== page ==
- Created by: Chee Wai Chan
- Created on: 29-01-11 17:39
Family therapy (AO1)
Families are important to prevent relapses in schizophrenic patients. High expressed emotions, such as hostility and criticism can have negative effects on the patient. This suggests that if families are taught how to communicate with their schizophrenic relatives it will be beneficial for them both.
Fallon et al (1985) created a new way of family management, for families with schizophrenic patients returning home. It focused on teaching everyone in the family how to improve communication styles, to lower expressed emotions, be less demanding and less empathic.
Families were also warned to not have high expectations and to avoid stressful interactions with the schizophrenic family member. This family managment was used with patients in families with high expressed emotions.
Cognitive-behavioural therapy (CBT) (AO1)
CBT was originally thought to be inappropriate for schizophrenic patients, as they lacked the knowledge that there were ill. However, it is argued that CBT can help schizophrenic patients.
CBT assumes that patients are not in touch with reality and feel like they are being manipulated by something/someone else. CBT is therefore used to try and fix these 'faulty thoughts'. CBT focuses on the positive symptoms (e.g. hallucinations and delusions), it is hardly used to try and treat the negative symptoms of schizophrenia.
Belief modification is a type of CBT. It's used to counter delusional beliefs and hallucinations and involves cognitive challenge and reality testing.
Belief modification/testing (AO1)
- The therapist and patient discuss the delusion and/or the voices they hear.
- They then plan a activity to test the validity of the delusions, to prove their beliefs are wrong.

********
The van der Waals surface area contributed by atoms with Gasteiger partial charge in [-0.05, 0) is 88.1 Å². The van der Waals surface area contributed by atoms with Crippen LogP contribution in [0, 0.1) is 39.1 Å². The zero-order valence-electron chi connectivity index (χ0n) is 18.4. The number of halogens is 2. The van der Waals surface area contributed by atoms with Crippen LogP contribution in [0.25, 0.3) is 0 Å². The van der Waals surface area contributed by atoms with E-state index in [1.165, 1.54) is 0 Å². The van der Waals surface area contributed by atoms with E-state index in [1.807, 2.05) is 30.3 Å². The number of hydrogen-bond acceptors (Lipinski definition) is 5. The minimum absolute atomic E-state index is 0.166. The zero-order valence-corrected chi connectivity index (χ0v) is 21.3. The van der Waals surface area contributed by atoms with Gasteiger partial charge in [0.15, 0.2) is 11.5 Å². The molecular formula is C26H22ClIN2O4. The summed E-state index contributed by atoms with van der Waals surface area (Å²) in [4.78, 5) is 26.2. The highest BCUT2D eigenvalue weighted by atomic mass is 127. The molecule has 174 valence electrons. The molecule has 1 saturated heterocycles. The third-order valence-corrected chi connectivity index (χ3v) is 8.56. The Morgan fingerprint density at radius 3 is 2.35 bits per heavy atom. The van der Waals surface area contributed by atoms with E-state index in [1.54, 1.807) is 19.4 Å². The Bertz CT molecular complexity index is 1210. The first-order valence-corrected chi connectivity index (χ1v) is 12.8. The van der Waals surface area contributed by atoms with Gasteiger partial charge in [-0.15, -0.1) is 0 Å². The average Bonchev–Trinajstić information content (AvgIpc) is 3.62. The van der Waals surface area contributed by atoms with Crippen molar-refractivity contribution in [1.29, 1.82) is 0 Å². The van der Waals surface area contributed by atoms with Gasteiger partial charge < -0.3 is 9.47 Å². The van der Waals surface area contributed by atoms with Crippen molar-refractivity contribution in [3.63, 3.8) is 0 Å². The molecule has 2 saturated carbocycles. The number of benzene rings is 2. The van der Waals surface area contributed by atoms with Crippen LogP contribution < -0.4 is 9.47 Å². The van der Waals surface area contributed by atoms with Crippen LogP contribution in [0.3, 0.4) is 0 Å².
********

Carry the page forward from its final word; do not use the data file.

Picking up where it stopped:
- The patient is then set 'homework', to preform activities to show their beliefs (delusions/hallucinations) are wrong.
- The patients need to learn to challenge these delusions.
Effectiveness of family therapy (AO2)
A meta-analysis found that family therapy can significantly reduce the relapse rate schizophrenia patients and re-admission to hospital (Pharoah et al, 2003).
Fallon et al (1985) looked at 2 groups of schizophrenic patients (both groups getting drug treatment) and found that out of the group which also received family therapy, only 11% returned to the hospital, compared to 50% of the group who didn't receive family therapy.
McFarlane (2003) found that family therapy reduced relapse rates and improved family relations.
However, family therapies success should not be exaggerated, even if schizophrenic patients didn't relapse, they still need to take the drugs.Drugs and family management are most effective if used together.
A third of schizophrenic patients do not have a functioning family, so family therapy is not a option. Finally family management only helps patients fit in with society, it doesn't provide a cure.
Effectiveness of CBT (AO2)
Gould et al (2001) looked at 7 studies in a meta analysis and found that CBT significantly reduced the positive symptoms of CBT.
Studies on the effectiveness of CBT also show that there is a drop in hallucinations and delusions, and there is greater recovery of functioning abilities in patients, than if they were on drugs alone.
However, CBT fails to identify which part of the therapy produces the most benefit (e.g. identifying the delusions or challenging them or reality testing, etc).
Patients who have used CBT have always been on medication too, this raises the question of how effective CBT is without medication.
CBT is not appropriate to all schizophrenia patients, as they may lack the verbal and cognitive engagement needed.
Finally, CBT can only reduce some symptoms of schizophrenia, it cannot be used on patients with negative symptpoms.
Issues of psychological therapies (AO2)
These therapies are about coping, rather than curing schizophrenia. Despite the new developments in cognitive therapies, they only help patients to fit in with society and don't cure them.
CBT also requires the active involvement of the patient, and requires more effort thant taking drugs. However, CBT doesn't have side effectives, unlike drugs which can have serious side effects.